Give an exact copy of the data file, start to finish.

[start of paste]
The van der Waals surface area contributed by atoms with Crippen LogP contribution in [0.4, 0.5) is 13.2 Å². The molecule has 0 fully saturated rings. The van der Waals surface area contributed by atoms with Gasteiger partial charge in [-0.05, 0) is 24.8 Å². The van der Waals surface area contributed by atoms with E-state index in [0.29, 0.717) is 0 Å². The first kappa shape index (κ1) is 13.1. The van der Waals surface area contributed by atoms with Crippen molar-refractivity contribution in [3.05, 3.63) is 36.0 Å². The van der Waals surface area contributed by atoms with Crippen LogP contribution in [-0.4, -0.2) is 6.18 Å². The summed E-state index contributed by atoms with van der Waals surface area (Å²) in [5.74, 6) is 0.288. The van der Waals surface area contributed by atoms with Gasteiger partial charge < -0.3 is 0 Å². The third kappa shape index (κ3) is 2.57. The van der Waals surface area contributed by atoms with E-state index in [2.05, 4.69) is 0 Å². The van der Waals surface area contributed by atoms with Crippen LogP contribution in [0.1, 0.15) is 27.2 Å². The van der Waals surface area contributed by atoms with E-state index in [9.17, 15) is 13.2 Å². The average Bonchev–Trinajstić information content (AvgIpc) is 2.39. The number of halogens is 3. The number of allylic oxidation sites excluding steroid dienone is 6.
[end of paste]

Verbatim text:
The van der Waals surface area contributed by atoms with Crippen LogP contribution in [0.4, 0.5) is 13.2 Å². The molecule has 0 fully saturated rings. The van der Waals surface area contributed by atoms with Gasteiger partial charge in [-0.05, 0) is 24.8 Å². The van der Waals surface area contributed by atoms with E-state index in [0.29, 0.717) is 0 Å². The first kappa shape index (κ1) is 13.1. The van der Waals surface area contributed by atoms with Crippen molar-refractivity contribution in [3.05, 3.63) is 36.0 Å². The van der Waals surface area contributed by atoms with Crippen LogP contribution in [-0.4, -0.2) is 6.18 Å². The summed E-state index contributed by atoms with van der Waals surface area (Å²) in [5.74, 6) is 0.288. The van der Waals surface area contributed by atoms with Gasteiger partial charge < -0.3 is 0 Å². The third kappa shape index (κ3) is 2.57. The van der Waals surface area contributed by atoms with E-state index in [2.05, 4.69) is 0 Å². The van der Waals surface area contributed by atoms with Crippen LogP contribution in [0.1, 0.15) is 27.2 Å². The van der Waals surface area contributed by atoms with E-state index in [9.17, 15) is 13.2 Å². The average Bonchev–Trinajstić information content (AvgIpc) is 2.39. The number of halogens is 3. The number of allylic oxidation sites excluding steroid dienone is 6.